Stephen F. Austin State University

Spaight's Battalion and It's Many Faces (November 2013)

Spaight's Battalion and It's Many Faces
By Jonnie Miller

Spaight's Battalion was a legion that contained both infantry and cavalry companies. It was first organized in Fannin County in April of 1862. It was composed of elements of the Sixth Texas Infantry known as Liken's infantry and the Sabine Pass Guards and included nearly 400 men. The original officers included Josephus S. Irvine as major, James B. Likens as major, and Ashley W. Spaight as lieutenant colonel. Most of the men who were enlisted came from Jasper, Jefferson, Liberty, Newton, and Orange, Rusk, Smith and Tyler counties.

The Battalion was sometimes called Irvine's infantry, O'Bryan's infantry, Keith's infantry, Marsh's infantry as well as Spaight's infantry. In 1863 the Battalion was called "Swamp Angels."

Also known as The Eleventh Texas Infantry, the Battalion primarily operated in the Trans-Mississippi and was attached to Paul Hebert's Brigade. It served at Sabine Pass, Beaumont, Houston, and Galveston. The Battalion was involved in several engagements including Taylor's Bayou and Sabine Pass in September, 1862; Galveston in January, 1863; Sabine Pass again in September, 1863; and Calcasieu Pass in May of 1864.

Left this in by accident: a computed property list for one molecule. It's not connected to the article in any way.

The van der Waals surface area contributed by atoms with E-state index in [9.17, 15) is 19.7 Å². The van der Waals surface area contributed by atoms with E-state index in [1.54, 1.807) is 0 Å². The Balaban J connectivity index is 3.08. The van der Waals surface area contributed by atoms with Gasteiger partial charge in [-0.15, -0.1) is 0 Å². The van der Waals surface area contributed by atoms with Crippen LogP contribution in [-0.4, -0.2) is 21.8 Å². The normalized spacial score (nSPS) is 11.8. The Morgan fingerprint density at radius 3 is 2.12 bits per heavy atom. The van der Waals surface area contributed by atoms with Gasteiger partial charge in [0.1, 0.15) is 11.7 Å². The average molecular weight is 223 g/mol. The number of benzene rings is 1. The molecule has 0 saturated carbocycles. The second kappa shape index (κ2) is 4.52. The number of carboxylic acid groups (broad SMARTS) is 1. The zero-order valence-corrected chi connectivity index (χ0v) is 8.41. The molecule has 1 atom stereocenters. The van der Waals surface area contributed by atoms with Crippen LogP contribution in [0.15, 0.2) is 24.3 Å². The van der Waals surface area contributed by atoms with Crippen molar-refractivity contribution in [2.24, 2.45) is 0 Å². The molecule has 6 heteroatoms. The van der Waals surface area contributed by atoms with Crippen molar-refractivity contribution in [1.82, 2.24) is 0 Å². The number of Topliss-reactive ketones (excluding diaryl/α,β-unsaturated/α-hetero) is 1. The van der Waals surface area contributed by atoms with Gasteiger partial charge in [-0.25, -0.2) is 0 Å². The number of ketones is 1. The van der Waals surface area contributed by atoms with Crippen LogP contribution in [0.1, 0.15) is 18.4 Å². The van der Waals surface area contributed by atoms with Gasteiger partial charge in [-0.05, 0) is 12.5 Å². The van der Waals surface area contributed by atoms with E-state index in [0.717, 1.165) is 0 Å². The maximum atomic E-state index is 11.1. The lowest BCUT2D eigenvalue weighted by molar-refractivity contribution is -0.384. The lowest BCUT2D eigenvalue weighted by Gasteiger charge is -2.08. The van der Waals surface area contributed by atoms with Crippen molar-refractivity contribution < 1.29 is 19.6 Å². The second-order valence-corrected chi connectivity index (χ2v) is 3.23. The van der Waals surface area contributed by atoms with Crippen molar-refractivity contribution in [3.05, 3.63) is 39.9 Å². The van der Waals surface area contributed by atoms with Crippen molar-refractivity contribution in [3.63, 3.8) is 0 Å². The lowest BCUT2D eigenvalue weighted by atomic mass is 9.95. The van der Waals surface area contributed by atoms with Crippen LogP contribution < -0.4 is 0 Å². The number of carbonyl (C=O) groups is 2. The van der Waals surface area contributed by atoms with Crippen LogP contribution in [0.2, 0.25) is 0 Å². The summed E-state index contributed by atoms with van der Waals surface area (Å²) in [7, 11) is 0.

During the spring of 1864 the Battalion was merged into the 21st Texan Infantry Regiment, which was a consolidation of the 11th and Griffin's Texas Infantry Battalion. The unit consisted of 14 officers and 235 men. In March of 1864 the unit was sent to the southwestern corner of Louisiana to defend against the Union Army's Red River campaign. Later the unit moved into parts of Louisiana returning again to Texas and disbanding in June of 1865.

Many of the men from Newton County served in Spaight's Battalion during the Civil War. The men of the Eleventh often fought in swampy environments and contended with mosquitoes, yellow fever, dysentery and generally terrible conditions. They often had to contend with little or no food, terrible thirst under a burning sun or severe cold of winter's blast. Some of those from Newton County who served in Spaight's Battalion were: George Whitman, 3rd Cpl. of Co C; Jonathan W. Young, Pvt. of Co C and Co K, 21st TX Infantry; J.T. McQueen, Co 113th TX Vols. and Co B; John H. Ford, Co E; Wiley M. Harper, 1st Cpl. Co C; Robert M. Stewart, Co C; Henry Thomas Westbrook, Co C.